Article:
As soon as anyone expresses interest, you immediately email everyone else on your list. There’s nothing that’s going to get you a response faster than having someone else interested. That’s human nature. It’s like the sorta cute kid in high school who shows up with a beautiful cheerleader on his arm. Immediately, he becomes much more attractive. He’s exactly the same guy he was yesterday; only now someone else wants him. You see, every agent who’s been in the business for any length of time has a recurring nightmare in which they’re walking down the street, people are pointing at them, laughing and giggling, whispering to each other, “There goes the agent who passed on Harry Potter!” That’s because every agent has passed on a book that has become wildly successful.
4. Know Thy Agent-to-Be
Make a file on each of the agents. Where are they from? Where did they go to college? What are their hobbies? Where have they been interviewed? What books have they agented? Are they a dog person? You’re going to use all this information when you write your query letter.
One of the biggest mistakes that most amateur writers make is that they just send anonymous letters without doing any research. In lots and lots of places, it says that Arielle does not like fantasy and science fiction; and yet every week she gets another email from a writer that says, “Dear Agent, I know you’re going to love my book; it’s the first in a 37 book series. It’s called the Unicorns of Narnia.” Arielle used to actually answer those emails. She doesn’t answer them anymore. They go directly into the trash.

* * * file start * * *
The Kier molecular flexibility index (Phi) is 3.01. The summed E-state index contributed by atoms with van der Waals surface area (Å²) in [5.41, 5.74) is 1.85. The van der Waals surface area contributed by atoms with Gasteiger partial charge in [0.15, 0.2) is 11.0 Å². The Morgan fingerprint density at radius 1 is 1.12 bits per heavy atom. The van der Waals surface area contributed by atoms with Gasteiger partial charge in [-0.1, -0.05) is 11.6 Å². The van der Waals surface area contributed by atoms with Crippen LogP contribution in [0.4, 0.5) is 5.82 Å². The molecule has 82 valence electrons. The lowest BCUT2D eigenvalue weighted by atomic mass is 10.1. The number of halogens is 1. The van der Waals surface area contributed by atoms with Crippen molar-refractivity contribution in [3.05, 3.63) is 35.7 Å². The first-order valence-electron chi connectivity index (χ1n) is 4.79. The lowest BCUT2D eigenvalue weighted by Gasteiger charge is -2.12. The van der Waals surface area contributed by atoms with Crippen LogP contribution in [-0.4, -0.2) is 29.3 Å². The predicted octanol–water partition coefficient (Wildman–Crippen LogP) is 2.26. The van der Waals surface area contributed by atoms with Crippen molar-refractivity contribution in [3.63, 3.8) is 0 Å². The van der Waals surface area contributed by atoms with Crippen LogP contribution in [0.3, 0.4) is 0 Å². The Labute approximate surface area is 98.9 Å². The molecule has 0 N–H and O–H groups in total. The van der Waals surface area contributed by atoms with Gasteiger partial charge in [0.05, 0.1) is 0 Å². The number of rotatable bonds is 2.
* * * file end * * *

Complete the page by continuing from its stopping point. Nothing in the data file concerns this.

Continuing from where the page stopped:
5. Make it Easy for an Agent to Say Yes
Agents are trained to say no. They’re just looking for a reason to reject you. It sounds cold and cruel from a writer’s perspective; but having lived with an agent for so long now, David totally understands it. They are inundated and overwhelmed, mostly overworked and underpaid. They’ve got 50 submissions that arrived in their inbox today, they had 50 yesterday, and will have 50 tomorrow. It’s relentless. That’s why they’re looking for a reason to say no. These reasons include:
- Spelling or punctuation mistakes—we can’t tell you how many people have spelled Arielle’s name wrong
- Over-promising and under-delivering
- Too much horn-tooting and butt-kissing
- Using obvious and overblown comp titles (i.e. Harry Potter, Eat Pray Love, Hunger Games)
- Not following agent submission guidelines—you can’t believe the percentage of submissions that do one or more of the above.
That’s why if you just do the basics, it already ups your odds by loads.
6. Don’t Submit Your Book Until It’s Fully Polished
Writers are under the mistaken impression that an agent will help them fix their books. The agent is almost certainly not going to help you fix your book. If your book is not ready, the agent will reject you and your book. Almost certainly, that bridge will be burned.
7. Develop a Coping Mechanism for Rejection
JK Rowling was rejected 25 times. What makes you think you’re any better than JK Rowling? Thicken your skin. Everyone has her own method of doing this. David subscribes to the Godfather model: It’s never personal; it’s always business. He also enjoys accumulating lists of people who’ve rejected him; so that when he finally gets a deal he’s been looking for, he can send them all a very sweet email, and rub their noses right in it. But again, everyone has to come up with their own personal method.
8. Keep Up-to-Date
Sign up for Publishers Marketplace and Shelf Awareness. Keep abreast of who is selling books and making deals. Know what agents have awesome blogs. Speaking of which, here’s a shout out to Jennifer Laughran, who has an absolutely awesome blogfor those of you writing children’s books.
9. Go to Writers Conferences, Seminars and Workshops